Linked by Thom Holwerda on Wed 3rd Apr 2013 13:19 UTC
Google Google has changed the way it's counting devices running particular Android versions. "Beginning in April, 2013, these charts are now built using data collected from each device when the user visits the Google Play Store. Previously, the data was collected when the device simply checked-in to Google servers. We believe the new data more accurately reflects those users who are most engaged in the Android and Google Play ecosystem." The change does actually make sense - reflecting the kind of usage developers are interested in - but the fact that this also makes Jelly Bean jump from 16% to 25% surely played an important role here too. This means that Ice Cream Sandwich and later now account for about 54% of Android devices in use.
Thread beginning with comment 557404
To read all comments associated with this story, please click here.
by Deviate_X on Wed 3rd Apr 2013 13:44 UTC
Member since:

Interesting, will they still be publishing the real figures vs the 'massaged' number?

Reply Score: 3

RE: But
by r_a_trip on Wed 3rd Apr 2013 14:13 in reply to "But"
r_a_trip Member since:

What more information do those numbers give us than what the OS statistics of active Android users do?

I can understand Google's viewpoint. Any Android 2.x phone out there, used as a dumbphone, is uninteresting to the Android ecosystem. For a developer, there is no use in targetting a certain "strain" of "dominant" Android 2.x, if the users of that version never show up in the Play Store. To move the the App ecosystem forward, developers can't maintain compatibility with the lowest (and as it turns out, not the common) denominator forever.

The new numbers seem to suggest that the lowest common denominator is API level 10. Anything below that is too small to invest effort in.

Yes, that is bad news for anybody, active in the playstore, on a phone that runs any version of Android below 2.3.3. Better get an ICS phone soon, as newer Apps might not work anymore. (Or go custom rom with a higher API level).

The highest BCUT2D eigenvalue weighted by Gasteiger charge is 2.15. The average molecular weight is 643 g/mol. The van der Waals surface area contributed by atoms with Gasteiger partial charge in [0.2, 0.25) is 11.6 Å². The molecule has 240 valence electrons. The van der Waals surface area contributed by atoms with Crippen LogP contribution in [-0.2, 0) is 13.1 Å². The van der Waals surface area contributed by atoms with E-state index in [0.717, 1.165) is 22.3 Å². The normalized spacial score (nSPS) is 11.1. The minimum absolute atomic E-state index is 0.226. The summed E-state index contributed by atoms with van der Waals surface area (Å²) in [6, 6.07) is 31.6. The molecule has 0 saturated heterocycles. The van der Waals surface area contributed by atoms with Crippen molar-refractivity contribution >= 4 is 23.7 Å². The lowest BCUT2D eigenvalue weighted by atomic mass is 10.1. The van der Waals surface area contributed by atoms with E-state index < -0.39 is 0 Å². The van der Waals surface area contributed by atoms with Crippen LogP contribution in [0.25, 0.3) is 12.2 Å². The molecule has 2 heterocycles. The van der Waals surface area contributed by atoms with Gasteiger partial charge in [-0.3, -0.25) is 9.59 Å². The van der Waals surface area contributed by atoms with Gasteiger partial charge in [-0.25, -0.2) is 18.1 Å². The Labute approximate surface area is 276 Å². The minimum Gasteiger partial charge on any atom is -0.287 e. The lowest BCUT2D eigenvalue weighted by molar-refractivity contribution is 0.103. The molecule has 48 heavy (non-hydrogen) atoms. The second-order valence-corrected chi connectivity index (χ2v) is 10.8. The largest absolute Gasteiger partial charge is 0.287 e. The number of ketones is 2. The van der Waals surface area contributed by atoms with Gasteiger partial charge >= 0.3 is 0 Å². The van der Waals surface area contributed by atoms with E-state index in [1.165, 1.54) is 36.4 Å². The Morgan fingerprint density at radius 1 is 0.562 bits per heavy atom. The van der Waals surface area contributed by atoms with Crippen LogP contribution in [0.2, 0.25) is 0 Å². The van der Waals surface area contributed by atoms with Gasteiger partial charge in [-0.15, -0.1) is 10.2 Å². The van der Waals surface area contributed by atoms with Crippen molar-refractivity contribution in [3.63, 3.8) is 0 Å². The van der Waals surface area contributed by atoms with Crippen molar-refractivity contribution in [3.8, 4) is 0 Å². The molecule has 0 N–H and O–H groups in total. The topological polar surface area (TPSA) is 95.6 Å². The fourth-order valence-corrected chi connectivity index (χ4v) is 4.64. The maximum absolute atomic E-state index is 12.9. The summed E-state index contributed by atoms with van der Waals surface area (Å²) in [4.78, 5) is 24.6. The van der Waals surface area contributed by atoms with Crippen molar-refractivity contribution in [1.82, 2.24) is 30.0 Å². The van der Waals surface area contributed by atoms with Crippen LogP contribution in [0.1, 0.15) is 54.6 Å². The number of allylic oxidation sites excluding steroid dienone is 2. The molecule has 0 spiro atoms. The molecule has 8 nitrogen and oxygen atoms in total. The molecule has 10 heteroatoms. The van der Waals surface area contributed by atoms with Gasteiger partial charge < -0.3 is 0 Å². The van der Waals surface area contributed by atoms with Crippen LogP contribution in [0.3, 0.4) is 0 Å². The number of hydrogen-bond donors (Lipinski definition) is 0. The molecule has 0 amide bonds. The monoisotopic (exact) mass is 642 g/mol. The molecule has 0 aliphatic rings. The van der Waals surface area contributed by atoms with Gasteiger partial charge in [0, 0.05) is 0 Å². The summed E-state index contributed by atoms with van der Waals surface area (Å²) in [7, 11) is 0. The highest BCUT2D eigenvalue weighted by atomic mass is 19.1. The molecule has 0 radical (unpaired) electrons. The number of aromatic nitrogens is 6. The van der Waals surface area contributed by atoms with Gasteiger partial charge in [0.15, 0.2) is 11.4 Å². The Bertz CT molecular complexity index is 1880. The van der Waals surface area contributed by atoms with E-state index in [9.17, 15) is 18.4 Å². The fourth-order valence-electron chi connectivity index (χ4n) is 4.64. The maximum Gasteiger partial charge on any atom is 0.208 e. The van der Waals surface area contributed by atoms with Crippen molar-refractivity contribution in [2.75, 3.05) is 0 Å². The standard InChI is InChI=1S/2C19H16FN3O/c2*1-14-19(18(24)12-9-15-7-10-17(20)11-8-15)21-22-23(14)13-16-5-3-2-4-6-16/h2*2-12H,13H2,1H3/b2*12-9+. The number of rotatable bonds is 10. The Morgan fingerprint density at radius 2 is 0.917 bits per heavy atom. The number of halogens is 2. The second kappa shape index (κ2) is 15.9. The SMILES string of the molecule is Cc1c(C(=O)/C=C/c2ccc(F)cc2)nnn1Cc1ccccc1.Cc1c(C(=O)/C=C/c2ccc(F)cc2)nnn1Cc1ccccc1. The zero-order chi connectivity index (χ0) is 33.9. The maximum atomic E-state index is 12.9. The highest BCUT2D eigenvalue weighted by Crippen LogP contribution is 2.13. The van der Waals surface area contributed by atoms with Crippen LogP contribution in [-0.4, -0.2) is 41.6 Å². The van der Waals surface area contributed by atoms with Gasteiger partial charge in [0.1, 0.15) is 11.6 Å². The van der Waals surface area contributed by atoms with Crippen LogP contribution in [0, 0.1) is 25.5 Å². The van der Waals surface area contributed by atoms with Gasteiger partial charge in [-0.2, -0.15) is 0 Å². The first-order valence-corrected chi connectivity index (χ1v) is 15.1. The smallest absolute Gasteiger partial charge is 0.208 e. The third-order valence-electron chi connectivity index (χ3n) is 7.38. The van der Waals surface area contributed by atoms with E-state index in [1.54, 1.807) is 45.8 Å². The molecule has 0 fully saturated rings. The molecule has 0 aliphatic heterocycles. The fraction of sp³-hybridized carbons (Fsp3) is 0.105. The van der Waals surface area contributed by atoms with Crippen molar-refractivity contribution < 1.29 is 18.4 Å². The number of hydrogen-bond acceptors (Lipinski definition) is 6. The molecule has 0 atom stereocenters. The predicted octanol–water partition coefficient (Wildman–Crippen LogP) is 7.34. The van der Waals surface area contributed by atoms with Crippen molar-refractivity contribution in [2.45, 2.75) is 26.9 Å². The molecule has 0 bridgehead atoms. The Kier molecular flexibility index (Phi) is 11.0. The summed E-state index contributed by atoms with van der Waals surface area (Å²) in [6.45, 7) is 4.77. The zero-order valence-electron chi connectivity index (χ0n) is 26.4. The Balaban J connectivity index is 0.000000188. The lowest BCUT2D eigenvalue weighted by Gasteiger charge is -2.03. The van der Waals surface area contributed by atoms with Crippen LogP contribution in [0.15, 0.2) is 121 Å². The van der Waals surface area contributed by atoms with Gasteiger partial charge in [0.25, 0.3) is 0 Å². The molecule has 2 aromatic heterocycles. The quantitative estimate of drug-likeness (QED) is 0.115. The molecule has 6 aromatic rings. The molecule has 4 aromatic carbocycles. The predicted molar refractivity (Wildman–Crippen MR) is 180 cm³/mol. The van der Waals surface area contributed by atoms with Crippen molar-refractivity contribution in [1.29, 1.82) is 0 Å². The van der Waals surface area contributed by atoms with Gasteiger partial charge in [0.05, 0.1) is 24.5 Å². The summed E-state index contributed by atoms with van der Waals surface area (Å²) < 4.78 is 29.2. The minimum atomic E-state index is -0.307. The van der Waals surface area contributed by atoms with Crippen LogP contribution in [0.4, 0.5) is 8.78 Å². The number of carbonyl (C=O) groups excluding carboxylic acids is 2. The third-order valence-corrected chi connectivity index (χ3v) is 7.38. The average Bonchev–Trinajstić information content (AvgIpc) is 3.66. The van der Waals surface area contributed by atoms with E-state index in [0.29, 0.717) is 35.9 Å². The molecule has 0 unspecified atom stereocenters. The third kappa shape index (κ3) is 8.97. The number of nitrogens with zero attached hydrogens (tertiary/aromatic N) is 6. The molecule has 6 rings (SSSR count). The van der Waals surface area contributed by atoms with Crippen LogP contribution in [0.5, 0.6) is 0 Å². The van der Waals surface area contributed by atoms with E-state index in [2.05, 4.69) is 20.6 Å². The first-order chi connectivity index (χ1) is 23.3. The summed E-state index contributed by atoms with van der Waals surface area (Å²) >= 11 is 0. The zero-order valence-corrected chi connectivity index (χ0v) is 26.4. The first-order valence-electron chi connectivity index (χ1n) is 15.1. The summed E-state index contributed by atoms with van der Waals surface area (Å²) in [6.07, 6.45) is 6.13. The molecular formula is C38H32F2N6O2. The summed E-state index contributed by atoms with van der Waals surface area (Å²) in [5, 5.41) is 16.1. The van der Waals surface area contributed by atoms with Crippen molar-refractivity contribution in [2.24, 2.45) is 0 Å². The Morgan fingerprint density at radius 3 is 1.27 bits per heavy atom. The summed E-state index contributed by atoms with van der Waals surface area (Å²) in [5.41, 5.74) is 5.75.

Reply Parent Score: 5

RE[2]: But
by jared_wilkes on Wed 3rd Apr 2013 14:22 in reply to "RE: But"
jared_wilkes Member since:

These %s are of those accessing the Play Store. We have estimated data for the size of the Android market. We do not have estimates for the size of the Android market that actively accesses Play. So we no longer have a more definite way to estimate an actual addressable market.

Or rather we can do some bad math that we can then subtract some not insignificant number from.

Also, this completely devalues the ability to install apps from other sources and even other stores. If Google and Fandroids are telling me that other means of accessing the market for Android are irrelevant, then they are in fact irrelevant as far as I'm concerned.

Reply Parent Score: 2

RE[2]: But
by tkeith on Wed 3rd Apr 2013 16:01 in reply to "RE: But"
tkeith Member since:

Keep in mind that with two year contracts there are a lot of people that have a gingerbread phone that are not "novice" users. 4.0 was a big change and most phones with 2.3 will not be upgraded due mainly to the size of the partitions on the phone. I bought my wife get the Samsung stratosphere(basically an slightly upgraded Galaxy S) because it the best phone available on Verizon with a Keyboard. Apps need to support older version, and often it's not really that hard with Android. Especially if it's a simple app that doesn't need the newer APIs.

Reply Parent Score: 2